Seniors often go through a daily routine of their schedule of prescription meds. Important, of course, but then there’ s the over-the-counter items that we do up to ease new aches or pains. I know; I take my meds and rarely an OTC pill, as I did recently when an ankle hurt for no good reason. I took one Tylenol and that a was all that was needed. Never take more than one OTC pill.
There are several kinds of OTCs that can cause confusion and the labels may not tell all you need to know. There’s little government regulation about the OTC drug labels; companies don’t have at stick to standard definitions. And unless one is familiar with such drugs as acetaminophen it’s easy to take too much of it, which is common in many OTCs.
So here’s a short guide to what the labels on OTCs mean:
“Non-Drowsy”. Avoid caffeine if your medications contain a stimulus as you whisk restlessness and difficulty inn going to sleep.
“PM” when tacked onto a OTC drug usually means it contains an old school antihistamine which can make you sleepy as a side effect. Don’t rely on PM for more than a few days.
“Daytime and Nighttime” Daytime may mean there’s nothing to make you sleepy. Nighttime means that the drug has a product that causes drowsiness,
“All Day” are extended drugs that will work over many hours, 12 to 24. Doses vary widely so be sure to read the label carefully,
“Migraine” may lead you to think you’re getting a stronger medicine for more severe headaches. But some contain the same active ingredients a the original versions but with different dosage suggestions.
Be sure and turn to the back of the drug container for information about the active ingredients such as acetaminophen. Combine the amount of that in med with other meds to use it to make sure you don’t go over the safe levels.
A couple of weeks ago Nevada Appeal reader David Castle wrote a letter to the editor, which was duly published. In it he asked why the Appeal had not published anything about Geoengineering.
I started looking in the Internet and found a lot about Geoengineering, not much from the U.S. government but lots from concerned citizens. Here’s part of what I gleaned from the ‘Net:
“Geoengineering means large-scale interventions in the Earth’s climate system to try to tackle climate change. There are, broadly, two types. The first would try to take some of the greenhouse gases that are causing climate change out of the atmosphere. The second would try to balance out that we have too many greenhouse gases in our atmosphere by reflecting more sunlight back into space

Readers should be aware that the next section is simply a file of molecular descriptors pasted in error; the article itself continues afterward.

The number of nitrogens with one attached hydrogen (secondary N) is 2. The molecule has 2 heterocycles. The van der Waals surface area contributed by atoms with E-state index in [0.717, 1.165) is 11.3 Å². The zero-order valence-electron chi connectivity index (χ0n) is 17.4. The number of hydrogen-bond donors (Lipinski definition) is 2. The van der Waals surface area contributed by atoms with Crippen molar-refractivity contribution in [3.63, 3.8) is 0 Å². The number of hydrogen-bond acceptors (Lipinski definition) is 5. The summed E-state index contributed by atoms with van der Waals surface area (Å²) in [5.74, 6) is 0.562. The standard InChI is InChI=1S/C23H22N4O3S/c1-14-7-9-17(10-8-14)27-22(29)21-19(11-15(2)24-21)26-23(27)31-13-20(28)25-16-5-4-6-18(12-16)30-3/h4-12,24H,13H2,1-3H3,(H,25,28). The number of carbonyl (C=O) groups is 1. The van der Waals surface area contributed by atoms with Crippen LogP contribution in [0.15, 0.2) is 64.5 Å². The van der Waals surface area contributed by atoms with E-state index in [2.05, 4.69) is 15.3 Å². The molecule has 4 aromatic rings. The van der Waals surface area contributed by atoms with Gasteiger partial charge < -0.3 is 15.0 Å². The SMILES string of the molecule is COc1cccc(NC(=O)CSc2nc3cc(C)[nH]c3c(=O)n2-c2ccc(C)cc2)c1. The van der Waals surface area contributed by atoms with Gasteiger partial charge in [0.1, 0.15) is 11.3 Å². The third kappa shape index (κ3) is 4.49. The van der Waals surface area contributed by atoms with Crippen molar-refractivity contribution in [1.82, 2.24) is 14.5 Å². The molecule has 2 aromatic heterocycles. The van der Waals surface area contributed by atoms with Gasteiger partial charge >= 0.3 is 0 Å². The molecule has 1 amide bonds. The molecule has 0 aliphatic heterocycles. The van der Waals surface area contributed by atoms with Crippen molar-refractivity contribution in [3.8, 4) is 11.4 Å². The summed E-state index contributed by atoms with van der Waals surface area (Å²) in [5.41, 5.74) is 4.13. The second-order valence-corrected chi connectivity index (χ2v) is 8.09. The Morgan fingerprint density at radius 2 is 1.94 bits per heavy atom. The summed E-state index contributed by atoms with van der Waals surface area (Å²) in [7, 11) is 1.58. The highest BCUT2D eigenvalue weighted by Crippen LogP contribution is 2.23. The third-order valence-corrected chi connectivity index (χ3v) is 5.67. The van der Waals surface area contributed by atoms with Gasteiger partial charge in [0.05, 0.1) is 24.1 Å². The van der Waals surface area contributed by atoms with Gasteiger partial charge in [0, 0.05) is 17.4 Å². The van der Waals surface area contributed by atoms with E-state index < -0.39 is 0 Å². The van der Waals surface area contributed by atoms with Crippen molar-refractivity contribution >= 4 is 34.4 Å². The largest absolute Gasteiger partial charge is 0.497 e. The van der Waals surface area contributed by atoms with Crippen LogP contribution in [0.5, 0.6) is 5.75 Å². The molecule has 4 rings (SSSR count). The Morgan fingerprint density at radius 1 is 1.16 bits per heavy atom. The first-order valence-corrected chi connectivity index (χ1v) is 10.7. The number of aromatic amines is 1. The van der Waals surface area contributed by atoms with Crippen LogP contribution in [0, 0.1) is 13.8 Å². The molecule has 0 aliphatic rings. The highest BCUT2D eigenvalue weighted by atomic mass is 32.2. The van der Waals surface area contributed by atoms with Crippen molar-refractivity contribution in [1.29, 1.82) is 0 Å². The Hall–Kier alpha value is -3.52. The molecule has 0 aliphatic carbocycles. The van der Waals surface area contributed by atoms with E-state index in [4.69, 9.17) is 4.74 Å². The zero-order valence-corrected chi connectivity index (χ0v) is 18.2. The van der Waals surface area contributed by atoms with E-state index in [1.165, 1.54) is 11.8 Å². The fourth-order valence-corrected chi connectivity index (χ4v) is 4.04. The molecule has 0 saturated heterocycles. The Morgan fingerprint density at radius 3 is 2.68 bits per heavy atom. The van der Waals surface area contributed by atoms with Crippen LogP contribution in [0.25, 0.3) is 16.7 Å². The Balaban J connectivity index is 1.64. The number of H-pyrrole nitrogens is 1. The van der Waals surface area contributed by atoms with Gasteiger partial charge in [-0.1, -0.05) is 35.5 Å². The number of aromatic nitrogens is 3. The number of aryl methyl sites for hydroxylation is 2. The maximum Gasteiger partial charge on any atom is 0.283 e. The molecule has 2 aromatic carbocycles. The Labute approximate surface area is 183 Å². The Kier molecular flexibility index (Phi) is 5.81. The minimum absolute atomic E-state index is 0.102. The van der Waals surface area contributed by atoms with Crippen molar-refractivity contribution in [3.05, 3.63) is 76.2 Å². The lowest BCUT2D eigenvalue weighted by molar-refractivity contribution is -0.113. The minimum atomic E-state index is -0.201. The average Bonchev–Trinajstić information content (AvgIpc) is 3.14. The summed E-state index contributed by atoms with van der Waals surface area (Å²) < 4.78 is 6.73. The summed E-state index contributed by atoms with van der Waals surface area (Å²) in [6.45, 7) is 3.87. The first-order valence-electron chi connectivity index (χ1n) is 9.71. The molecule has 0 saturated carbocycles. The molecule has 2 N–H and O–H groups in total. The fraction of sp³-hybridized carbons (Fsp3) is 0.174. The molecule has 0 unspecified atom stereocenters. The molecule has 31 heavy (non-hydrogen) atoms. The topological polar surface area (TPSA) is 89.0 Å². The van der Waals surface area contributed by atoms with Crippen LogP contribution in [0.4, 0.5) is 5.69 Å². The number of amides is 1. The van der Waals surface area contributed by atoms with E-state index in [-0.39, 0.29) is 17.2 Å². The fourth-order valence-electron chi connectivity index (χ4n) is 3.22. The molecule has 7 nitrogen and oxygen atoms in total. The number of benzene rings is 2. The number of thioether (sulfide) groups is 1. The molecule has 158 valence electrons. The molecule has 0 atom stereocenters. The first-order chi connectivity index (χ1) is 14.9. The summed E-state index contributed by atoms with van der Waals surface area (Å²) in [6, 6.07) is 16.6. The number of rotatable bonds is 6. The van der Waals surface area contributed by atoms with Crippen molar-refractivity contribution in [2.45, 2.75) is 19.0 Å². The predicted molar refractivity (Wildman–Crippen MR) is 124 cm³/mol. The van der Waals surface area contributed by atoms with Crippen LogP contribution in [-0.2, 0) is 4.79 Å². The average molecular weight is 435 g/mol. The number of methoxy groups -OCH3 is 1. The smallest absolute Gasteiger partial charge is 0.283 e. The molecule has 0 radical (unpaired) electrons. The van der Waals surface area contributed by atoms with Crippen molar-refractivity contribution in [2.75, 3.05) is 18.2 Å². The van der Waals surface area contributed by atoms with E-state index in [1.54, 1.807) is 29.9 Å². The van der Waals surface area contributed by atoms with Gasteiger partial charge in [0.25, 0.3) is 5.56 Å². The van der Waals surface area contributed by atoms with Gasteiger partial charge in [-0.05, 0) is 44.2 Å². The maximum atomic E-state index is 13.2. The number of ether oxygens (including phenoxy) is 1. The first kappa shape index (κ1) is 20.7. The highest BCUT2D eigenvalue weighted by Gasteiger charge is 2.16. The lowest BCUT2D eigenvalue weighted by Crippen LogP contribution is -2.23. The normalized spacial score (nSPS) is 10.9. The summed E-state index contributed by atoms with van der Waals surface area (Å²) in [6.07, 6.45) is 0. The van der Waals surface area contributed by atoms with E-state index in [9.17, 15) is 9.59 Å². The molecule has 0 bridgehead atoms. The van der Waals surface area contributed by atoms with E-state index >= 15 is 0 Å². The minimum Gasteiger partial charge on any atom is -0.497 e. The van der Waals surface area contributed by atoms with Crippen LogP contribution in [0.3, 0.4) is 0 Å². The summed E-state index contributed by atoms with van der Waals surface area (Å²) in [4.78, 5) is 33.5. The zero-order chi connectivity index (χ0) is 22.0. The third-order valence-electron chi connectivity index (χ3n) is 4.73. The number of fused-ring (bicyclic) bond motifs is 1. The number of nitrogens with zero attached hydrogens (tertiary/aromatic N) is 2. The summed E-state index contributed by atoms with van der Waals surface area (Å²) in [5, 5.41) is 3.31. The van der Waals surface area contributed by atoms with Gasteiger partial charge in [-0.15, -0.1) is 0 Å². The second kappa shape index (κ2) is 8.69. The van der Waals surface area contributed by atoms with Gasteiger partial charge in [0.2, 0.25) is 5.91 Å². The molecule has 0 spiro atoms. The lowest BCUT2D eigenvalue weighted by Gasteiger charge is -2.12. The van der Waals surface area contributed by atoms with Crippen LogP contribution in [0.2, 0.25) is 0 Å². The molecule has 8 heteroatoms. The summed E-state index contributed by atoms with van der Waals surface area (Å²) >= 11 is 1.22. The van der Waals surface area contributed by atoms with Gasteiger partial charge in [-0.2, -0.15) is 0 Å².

“Although ideas for climate engineering have been around for at least 20 years, until recently public discussion has been discouraged by the scientific community. Environmentalists and governments have been reluctant to talk about it too. The reason is simple: apart from its unknown side-effects, geoengineering would weaken resolve to reduce carbon emissions.”
I could find little from “official sources” about GN but much from unofficial but detailed sources. There is much about the dangers of GN but not much positive.
The Geoengineering Climate: Technical Evaluation and Discussion of Impacts project of the National Academy of Sciences funded by United States agencies, including NOAA, NASA, and the CIA, commenced in March 2013, was expected to issue a report in fall 2014. The report apparently has not been issued.
The Intergovernmental Panel on Climate Change (IPCC) has assessed the scientific literature on climate engineering (referred to as “geoengineering” in its reports). The IPCC’s Fourth Assessment Report was published in 2007. It states:
Geo-engineering options, such as ocean fertilization to remove CO2 directly from the atmosphere, or blocking sunlight by bringing material into the upper atmosphere, remain largely speculative and unproven, and with the risk of unknown side-effects. Reliable cost estimates for these options have not been published.
Sam Bauman writes about senior issues for the Nevada Appeal.